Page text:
Post-mortem testing that showed strychnine poisoning killed Carroll.

The discovery of a bottle containing traces of strychnine near the spot where Carroll died.

A druggist’s positive identification of Eva as the woman who’d purchased the strychnine from him a few days before the murder.

Forensic testing that found strychnine present on the coffee-stained dress of another dance-goer. While Eva was taking Carroll his coffee, she bumped into this other woman and spilled some coffee on her.

Prosecutors’ star witness would be Edward O. Heinrich, a forensic science pioneer who earned the nickname “the Wizard of Berkeley.”

Newspapers had a field day with “mail-order bride” murder story, and local interest reached such a pitch that Eva’s arraignment was held outdoors to accommodate crowds.

How could a newspaper make its murder coverage even more disturbing? By using this picture to illustrate Eva Rablen’s “juvenile-minded” nature.

Ultimately, her defense attorneys focused on Eva’s supposedly arrested mental development.

As one expert told the media: “The response of the ductless glands to situations varies with their congenital capacity and acquired susceptibility. In the ability of one endocrine system to inhibit another we have the germ of the unconscious. Hence the modus operandi of the repressions and the supressions, compensations and dissociations, which may unite to integrate, or refuse to integrate, and so disintegrate and deteriorate a personality.”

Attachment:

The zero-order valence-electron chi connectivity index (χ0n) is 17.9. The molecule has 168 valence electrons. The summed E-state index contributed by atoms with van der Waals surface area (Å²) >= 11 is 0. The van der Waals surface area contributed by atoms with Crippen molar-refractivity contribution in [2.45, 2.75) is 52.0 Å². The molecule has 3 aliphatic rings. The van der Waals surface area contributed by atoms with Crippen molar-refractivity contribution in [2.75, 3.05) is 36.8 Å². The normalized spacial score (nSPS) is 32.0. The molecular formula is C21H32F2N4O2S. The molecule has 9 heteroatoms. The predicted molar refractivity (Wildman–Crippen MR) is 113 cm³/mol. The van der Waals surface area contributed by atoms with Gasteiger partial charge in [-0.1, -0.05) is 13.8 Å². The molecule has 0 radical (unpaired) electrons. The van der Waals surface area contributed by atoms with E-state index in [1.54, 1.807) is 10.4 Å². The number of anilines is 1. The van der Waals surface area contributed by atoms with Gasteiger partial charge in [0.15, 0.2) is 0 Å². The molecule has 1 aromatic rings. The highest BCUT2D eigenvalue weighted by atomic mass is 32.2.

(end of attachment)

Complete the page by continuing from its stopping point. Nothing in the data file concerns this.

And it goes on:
Well, that makes sense.

I won’t spoil the outcome of this case for you, but you can read more about the case’s resolution and what happened to Eva later in newspaper accounts.


Old Time Radio Episode Spotlight: CSI, 1940s Style

It’s always freaky when several of my interests collide. Crime, old-time radio, and classic movies–it all comes together in this photo of the FBI photographing Margaret O’Brien.

“The 91 million prints we have on file here at the FBI are the biggest man trap ever devised.”

Adventure Ahead, August 26, 1944

This is not a great radio show. In my experience, the cheese factor in old-time radio correlates directly with the number of organ flourishes a show contains. But this show’s subject–how the FBI lab helped police solve crimes in the 1940s–intrigues me.

Adventure Ahead was a Saturday morning show aimed at young boys. In this episode, a boy tours the FBI crime lab and learns how agents help solve crimes through blood and hair analysis, ballistics, and fingerprint identification.

(This show uses what TV Tropes calls the Little Jimmy trope: “Little Jimmy is a young character without any distinguishable traits other than complete ignorance related to the subject at hand. Most likely found in educational films, commercials, and public service announcements. Their only job is to represent the young and stupid viewers of the film who know nothing about common sense and would very well get into a car with a stranger offering candy unless some superhero or other fictional character comes along and tells them that it’s wrong. He’s typically young, white and freckled.” Here, our Little Jimmy is named Tommy.)